Certified copies of all the papers, orders, judgment, etc., of the Parish Court of Washington Parish, Louisiana, in the matter of the succession sale aforesaid, also of the certificates of location, the patent, and the aforesaid agreement in the matter of Louisiana land claims, were attached to the bill as exhibits.
The defendant demurred to the bill, setting up fifteen grounds in support of the demurrer, and on January 6, 1891, the court below sustained the demurrer, and entered a decree dismissing the bill. An appeal from that decree brings the case here.
The first and main ground of the demurrer in this case is that the facts stated in the complaint show that the relief claimed by the complainants is barred by the judgment or decree of a court of competent jurisdiction, rendered in proceedings regular on their face, and which have not been attacked by any proceeding in that court or in any appellate court. The bill alleged that the court which rendered that judgment was without jurisdiction; that its proceedings in the matter did not conform to the statute under the authority of which it assumed to act; that the judgment itself was obtained by a fraud upon the court, and that necessarily the pretended succession sale had in pursuance thereof, from which the appellee derived title to the lands with respect to which he committed the wrongs complained of, was illegal an void as to complainants, who, as heirs of Robert M. Simmons, deceased, are the equitable owners of said property. The pleadings therefore at the outset, present to us these two questions:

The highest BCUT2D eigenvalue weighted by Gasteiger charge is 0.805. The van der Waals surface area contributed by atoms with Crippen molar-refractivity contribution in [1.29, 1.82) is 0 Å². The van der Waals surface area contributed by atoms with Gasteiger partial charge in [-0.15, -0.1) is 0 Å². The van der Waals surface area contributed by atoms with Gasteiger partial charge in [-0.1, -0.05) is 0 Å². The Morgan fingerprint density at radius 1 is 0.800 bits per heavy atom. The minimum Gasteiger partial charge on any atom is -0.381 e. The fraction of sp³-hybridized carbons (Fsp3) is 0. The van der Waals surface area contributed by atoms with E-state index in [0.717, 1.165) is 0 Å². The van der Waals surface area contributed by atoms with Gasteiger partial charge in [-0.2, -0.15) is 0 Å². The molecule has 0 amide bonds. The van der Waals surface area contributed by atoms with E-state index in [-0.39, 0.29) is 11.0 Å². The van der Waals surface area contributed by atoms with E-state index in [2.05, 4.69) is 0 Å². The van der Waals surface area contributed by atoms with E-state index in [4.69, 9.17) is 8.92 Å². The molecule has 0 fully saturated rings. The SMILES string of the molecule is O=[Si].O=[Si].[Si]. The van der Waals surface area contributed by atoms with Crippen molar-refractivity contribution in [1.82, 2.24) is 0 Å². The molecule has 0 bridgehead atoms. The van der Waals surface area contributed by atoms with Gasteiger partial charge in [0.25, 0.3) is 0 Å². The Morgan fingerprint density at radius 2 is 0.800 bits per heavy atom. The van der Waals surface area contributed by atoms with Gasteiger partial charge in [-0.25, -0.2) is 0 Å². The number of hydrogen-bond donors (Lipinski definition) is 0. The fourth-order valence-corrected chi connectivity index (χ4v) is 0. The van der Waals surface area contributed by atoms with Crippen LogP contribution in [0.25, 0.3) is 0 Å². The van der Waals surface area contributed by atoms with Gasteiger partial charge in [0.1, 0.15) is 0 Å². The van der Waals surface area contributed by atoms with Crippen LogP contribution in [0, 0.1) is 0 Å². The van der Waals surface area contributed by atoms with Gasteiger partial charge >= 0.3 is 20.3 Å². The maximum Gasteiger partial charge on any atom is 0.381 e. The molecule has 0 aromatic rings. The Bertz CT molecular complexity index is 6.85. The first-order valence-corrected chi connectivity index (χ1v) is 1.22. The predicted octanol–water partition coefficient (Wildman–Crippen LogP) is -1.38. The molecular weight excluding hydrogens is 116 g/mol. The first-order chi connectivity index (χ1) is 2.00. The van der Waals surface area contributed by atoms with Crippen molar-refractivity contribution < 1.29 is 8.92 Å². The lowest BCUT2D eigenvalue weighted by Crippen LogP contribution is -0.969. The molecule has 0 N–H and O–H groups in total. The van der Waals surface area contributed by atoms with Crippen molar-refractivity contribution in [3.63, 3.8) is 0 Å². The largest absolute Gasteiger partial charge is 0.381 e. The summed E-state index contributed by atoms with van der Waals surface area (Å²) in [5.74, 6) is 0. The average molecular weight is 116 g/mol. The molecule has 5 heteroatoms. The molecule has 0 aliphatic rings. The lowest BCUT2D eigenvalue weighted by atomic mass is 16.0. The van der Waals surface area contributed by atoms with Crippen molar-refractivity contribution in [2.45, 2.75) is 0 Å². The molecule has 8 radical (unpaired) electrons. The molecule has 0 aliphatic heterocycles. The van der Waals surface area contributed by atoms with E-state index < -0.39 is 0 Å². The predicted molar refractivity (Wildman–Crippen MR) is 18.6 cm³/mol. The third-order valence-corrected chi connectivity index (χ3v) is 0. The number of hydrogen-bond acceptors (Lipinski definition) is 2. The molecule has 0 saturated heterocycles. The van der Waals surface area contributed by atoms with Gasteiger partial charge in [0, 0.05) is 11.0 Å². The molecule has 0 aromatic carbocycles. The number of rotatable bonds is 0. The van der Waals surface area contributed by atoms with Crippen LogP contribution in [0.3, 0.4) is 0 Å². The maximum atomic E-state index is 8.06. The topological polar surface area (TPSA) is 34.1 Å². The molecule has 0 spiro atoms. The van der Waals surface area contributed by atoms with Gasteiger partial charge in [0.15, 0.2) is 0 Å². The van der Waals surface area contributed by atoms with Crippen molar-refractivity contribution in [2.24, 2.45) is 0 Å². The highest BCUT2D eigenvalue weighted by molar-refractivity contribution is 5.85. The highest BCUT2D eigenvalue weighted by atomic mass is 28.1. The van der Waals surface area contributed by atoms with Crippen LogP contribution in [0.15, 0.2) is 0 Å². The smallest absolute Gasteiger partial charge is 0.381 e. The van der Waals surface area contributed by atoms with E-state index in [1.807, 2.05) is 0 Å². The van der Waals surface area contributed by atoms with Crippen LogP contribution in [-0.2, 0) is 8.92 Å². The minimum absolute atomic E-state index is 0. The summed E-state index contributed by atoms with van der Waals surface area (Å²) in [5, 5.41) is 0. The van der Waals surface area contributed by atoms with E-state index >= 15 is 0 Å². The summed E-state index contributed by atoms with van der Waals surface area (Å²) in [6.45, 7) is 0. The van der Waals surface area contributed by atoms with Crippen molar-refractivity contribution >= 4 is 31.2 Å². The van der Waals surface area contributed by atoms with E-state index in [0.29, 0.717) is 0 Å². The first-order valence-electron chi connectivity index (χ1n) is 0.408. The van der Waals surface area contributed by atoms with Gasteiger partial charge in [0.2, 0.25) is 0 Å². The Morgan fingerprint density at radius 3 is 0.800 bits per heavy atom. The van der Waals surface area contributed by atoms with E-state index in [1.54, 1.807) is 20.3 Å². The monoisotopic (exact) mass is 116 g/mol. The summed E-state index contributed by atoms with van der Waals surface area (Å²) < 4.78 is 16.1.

(1) The validity of the judgment of the Parish Court of Washington Parish ordering the succession sale of the unlocated land claim of Robert M. Simmons, deceased, and the legality of the sale thereunder, irrespective of any question of fraud. (2) As to the fraud by which it is alleged the judgment in question was procured.
It is the settled doctrine of this Court that the constitutional provision that full faith and credit shall be given in each state to the judicial proceedings of other states does not preclude inquiry into the jurisdiction of the court in which a judgment is rendered over the subject matter or the parties affected by it, nor into the facts necessary to give such jurisdiction. Thompson v. Whitman, 18 Wall. 457; Cole v. Cunningham, 133 U. S. 107.
This leads to the consideration of the powers of the parish courts in Louisiana in 1872, especially with regard to their jurisdiction in probate and succession matters. The constitution of the state, adopted in 1868, under which the judicial proceedings in 1872 took place provided in Art. 73 that "the judicial power shall be vested in a supreme court, in district courts, in parish courts, and in justices of the peace." In Art. 87, that "all successions shall be opened and settled in the parish courts, and all suits in which a succession is either plaintiff or defendant may be brought either in the parish or district court, according to the amount involved." And in Art. 88 that